A friend who also “suffers” with Bipolar Disorder is tanking. Trouble with school, personal care, family, and so many opportunities for which she has worked. I know she will pull herself back up. She’s had to do it before. Most of us with this “disorder” do. But I’m infuriated and outraged. I hate Bipolar Disorder.
The hell of it is that tomorrow night, at this same time of 11:40 p.m., I could sit here and write that having had the disorder makes me a fighter, able to achieve, and offers blessings of unparalleled creativity and intelligence. Just give me time, and I’ll believe that again. I’ll “feel” it. It’s a lie. It’s all a big lie.
Bipolar is a liar. I could never articulate it better. Bipolar. Is. A Liar.
Speaking of my friend again, she’s quite successful and brilliant, but she doesn’t know that right now. I know that. I like to toss a saying around that I once found funny and have hung onto, and it’s a smart idea as well. “Surround yourself with people smarter than you.” That’s definitely the case with this friend, though she is leaps and bounds more than that. She’s warm, nurturing, caring and loving. But she falls down. We fall down. Sometimes it takes her a while to get back up, and sometimes sooner rather than later. But more often than not, the depression strike and anxiety spike, and we spiral down, we feel a tremendous hit.
A hit on self-confidence. A hit on beliefs. A hit on our physical selves and immune system. A hit on the love and energy we can give your friends and family. A hit on how you can care for your basic needs.
There are days, when we have to count – the brushing of teeth, the journey of walking from the bedroom to the living room, the task of grabbing some small something to eat, and possibly, though often not, the basic grooming and taking of a shower – count all of that, as a win for the day. There is no way to express what it takes in our minds to achieve even that some days. I wish I could describe it, but every minute seems like an entire day. Time. Moves. So. Slowly.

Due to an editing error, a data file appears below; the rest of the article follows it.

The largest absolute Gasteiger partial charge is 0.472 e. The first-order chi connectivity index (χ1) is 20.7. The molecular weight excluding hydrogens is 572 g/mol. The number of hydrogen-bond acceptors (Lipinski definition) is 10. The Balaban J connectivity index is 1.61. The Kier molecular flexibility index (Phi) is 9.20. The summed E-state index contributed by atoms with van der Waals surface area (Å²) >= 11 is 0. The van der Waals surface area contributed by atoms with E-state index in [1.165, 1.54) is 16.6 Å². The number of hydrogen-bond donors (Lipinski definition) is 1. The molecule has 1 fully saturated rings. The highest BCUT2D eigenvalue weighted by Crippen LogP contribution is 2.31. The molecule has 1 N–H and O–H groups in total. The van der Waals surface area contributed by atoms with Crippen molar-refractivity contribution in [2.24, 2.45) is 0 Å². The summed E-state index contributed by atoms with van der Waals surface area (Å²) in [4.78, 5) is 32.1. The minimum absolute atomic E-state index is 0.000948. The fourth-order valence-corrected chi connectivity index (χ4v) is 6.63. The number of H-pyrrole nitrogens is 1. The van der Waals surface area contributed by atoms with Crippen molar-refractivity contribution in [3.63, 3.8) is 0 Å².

A brain screaming at you to move, to not move, to cry, to try, to smile, to die.
And next week, possibly a month, the frenzied energy and lack of control of mania visits. But if you don’t like it, hold on. It will change.
A happy medium, doctors and therapists call it stability, but honestly, that’s bullshit. In my experience, we aim for that, and if we get it for a week or two, it’s amazing.
My friend will get back up. I get back up. Then it’s wash, rinse, repeat. It goes on and on. Spin cycle. Roller coasters. Whatever.
I understand why people give up and actively commit suicide or passively allow it. The fact that I know this will be my existence until the day I die is exhausting and horrifying. But I’m expected to be a good mother, wife, daughter, friend, animal lover, wanna-be volunteer, blah, blah. I understand the overwhelming point people get to when they say, I cannot take this fight another day. I cannot. It just has to stop. This ingenious, lying disease has beaten me, and I’m fine with that, just want it gone.
I want to be gone. Knowing it will never stop. I will never be free.
But, there are things that still stop me, thank goodness. The roles I mentioned above, because I do love being those things when I can do so. And friends who know this torturing bastard disorder with hands outreached to hold mine, and me hold theirs, when we are feeling overburdened and unable to move.
That’s how I know my friend will be okay, even though she is beyond any type of description of hurting that I can relay, because we’ll help each other get up, and move, and survive
…even if sometimes that’s not at all what we want.